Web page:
Lion’s Mane and Maitake – The Hardest Working Medicinal Mushrooms
Some mushrooms just work a little harder than others…
In this case, the two that come to mind are quite possibly the hardest working mushrooms of all – Lion’s Mane and Maitake.
What makes them so special?
Lion’s Mane and Maitake hold the designation of being both delicious culinary mushrooms AND medicinal powerhouses.
So whether you just want something tasty to add to your meal, or you’re looking to support your overall health with functional mushrooms, Lion’s Mane and Maitake are something you should consider*.
Let’s dive deep into the functional benefits of these amazing mushrooms.
Also known as Hericium erinaceus, Lion’s Mane is a medicinal and culinary mushroom that is exploding in popularity right now.
In fact, if you go to Amazon right now, you’ll see that all the top selling medicinal mushroom products are Lion’s Mane.
Most people use this mushroom for its cognitive benefits, but it’s also sometimes used for gut health, mood boosting, and immune support*.
What Is Lion’s Mane?
Lion’s Mane is not your typical cap and stem mushroom. Instead, it grows in beautiful snowball-like formations, and disperses its spores through elongated “teeth” rather than gills or pores. It resembles the mane of a lion, which is of course how it got its name.
How It Grows
Lion’s Mane is a saprophytic mushroom, meaning it grows on decaying matter. If you find Lion’s Mane in the wild, it is most likely to be growing on a fallen log.
It is easily cultivated on hardwood sawdust or “artificial logs” which makes it widely available for use as a supplement. Even though it is a delicious gourmet mushroom, you are unlikely to find it at the grocery store because of its short shelf life.
Functional Benefits Of Lion’s Mane
Traditionally, Lion’s Mane was used for gut health, gut health, and immune support, but now is more popular for its brain boosting benefits*.
Lion’s Mane is known as a nootropic and used to support brain function*. This is because it contains two compounds called hericenones and erinacines which have been shown to promote something called “Nerve Growth Factor*.”
Nerve Growth Factor (often simply NGF) is a compound in our bodies that is responsible for supporting, protecting, and even stimulating the growth of nerve cells*. NGF is a large molecule, too large to cross the blood brain barrier. Hericenones and erinacines, however, are much smaller, and are able to cross over*. 
There have been lots of studies done to support the reported cognitive benefits of Lion’s Mane*.
In one study, subjects with mild cognitive impairment were given four 250 mg tablets of Lion’s Mane 3 times per day, and subsequently showed significant improvement in cognitive function*.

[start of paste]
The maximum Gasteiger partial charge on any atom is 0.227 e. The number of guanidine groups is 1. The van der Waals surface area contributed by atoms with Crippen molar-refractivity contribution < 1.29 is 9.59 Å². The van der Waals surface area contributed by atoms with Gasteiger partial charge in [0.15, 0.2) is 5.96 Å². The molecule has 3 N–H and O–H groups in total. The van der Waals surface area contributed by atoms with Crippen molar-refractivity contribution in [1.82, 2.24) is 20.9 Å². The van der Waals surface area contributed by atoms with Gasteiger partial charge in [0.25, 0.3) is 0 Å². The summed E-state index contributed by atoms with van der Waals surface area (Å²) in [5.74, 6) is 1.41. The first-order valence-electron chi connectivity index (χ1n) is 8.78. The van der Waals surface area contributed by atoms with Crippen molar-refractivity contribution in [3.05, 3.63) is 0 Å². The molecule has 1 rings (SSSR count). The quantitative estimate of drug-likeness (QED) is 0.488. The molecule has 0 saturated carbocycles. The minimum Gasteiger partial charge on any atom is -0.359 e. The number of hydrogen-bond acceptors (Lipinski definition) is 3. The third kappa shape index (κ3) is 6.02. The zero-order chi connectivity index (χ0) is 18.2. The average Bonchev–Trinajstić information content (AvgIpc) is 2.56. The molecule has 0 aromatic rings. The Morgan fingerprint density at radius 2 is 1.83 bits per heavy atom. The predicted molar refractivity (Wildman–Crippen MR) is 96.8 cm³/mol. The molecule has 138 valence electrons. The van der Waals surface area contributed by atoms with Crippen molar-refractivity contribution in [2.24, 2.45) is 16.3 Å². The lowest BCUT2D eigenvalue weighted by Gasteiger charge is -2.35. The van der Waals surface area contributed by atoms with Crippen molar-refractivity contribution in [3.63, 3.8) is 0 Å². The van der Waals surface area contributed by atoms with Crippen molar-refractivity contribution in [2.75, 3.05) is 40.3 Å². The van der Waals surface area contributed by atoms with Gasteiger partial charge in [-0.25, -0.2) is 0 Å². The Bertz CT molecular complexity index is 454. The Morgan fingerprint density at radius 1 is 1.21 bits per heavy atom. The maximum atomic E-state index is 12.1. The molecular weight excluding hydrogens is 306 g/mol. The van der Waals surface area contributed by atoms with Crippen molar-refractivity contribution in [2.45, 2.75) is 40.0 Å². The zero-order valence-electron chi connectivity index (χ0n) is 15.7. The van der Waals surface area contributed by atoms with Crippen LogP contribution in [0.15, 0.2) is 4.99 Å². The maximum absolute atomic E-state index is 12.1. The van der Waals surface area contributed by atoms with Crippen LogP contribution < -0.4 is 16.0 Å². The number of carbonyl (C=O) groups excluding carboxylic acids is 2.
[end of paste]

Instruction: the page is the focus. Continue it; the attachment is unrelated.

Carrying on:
In a 2019 study, participants were given cookies containing powdered fruiting body of Lion’s Mane mushroom for a period of 12 weeks. The results showed improvement in cognitive function and prevention of short-term memory deterioration*. 
Mood Boosting Effects
Lion’s Mane has also been used for reducing stress and improving mood*.
One study showed Lion’s Mane has the possibility to reduce depression and anxiety*. 
Helicobacter pylori is known to be a main cause of gastric ulcers and chronic gastritis*. Lion’s Mane was shown to be active against 9 clinical strains of H pylori with a 0.02% concentration having 50% bactericidal activity*. 
Maitake, also known as Griola frondosa, doesn’t quite get the attention it deserves. In ancient Japan, it was known as the “dancing” mushroom” because people who found it in the forest would dance with joy at their discovery.
As a gourmet mushroom, it is top of its class, adding irresistible “umami” flavor to any dish. It is also a powerful medicinal mushroom full of bio-active polysaccharides that can support our immune system*.
How It Grows
Maitake is a polypore mushroom, meaning it has “pores” under the cap instead of gills. It grows at the base of trees in beautiful formations of overlapping fronds.
Maitake is also known as “hen of the woods” and is a popular wild-harvested mushroom in the United States.
Maitake is a little more difficult to cultivate than other gourmet and medicinal varieties, but with the right techniques and conditions, it can be done at scale.
Functional Benefits of Maitake
Maitake is a powerful immune system modulator, containing bio-active protein bound polysaccharides*. One of these polysaccharides, known as Maitake D-fraction has been extensively studied for its potential to alleviate the side effects of chemotherapy*. 
Maitake contains one of the highest amounts of immune supporting beta-d glucans of any mushroom at 35%*.
Blood Sugar Support
Studies have shown that Maitake mushrooms may have anti-diabetic properties*.
One study showed Maitake extract was able to produce a significant reduction in blood sugar levels in 20 type 2 diabetes patients*. 
Polycystic Ovarian Syndrome is associated with insulin resistance in the majority of cases*. Maitake polysaccharides have shown promise in helping to address this condition*.
In one study, ovulation was observed in 20 of 26 women given maitake extract, and 6 of 8 women who failed to ovulate after being treated with Clomiphene citrate (which is used for treating infertility) did so after being given maitake*. All three women in the study that expressed an interest in becoming pregnant were able to do so*.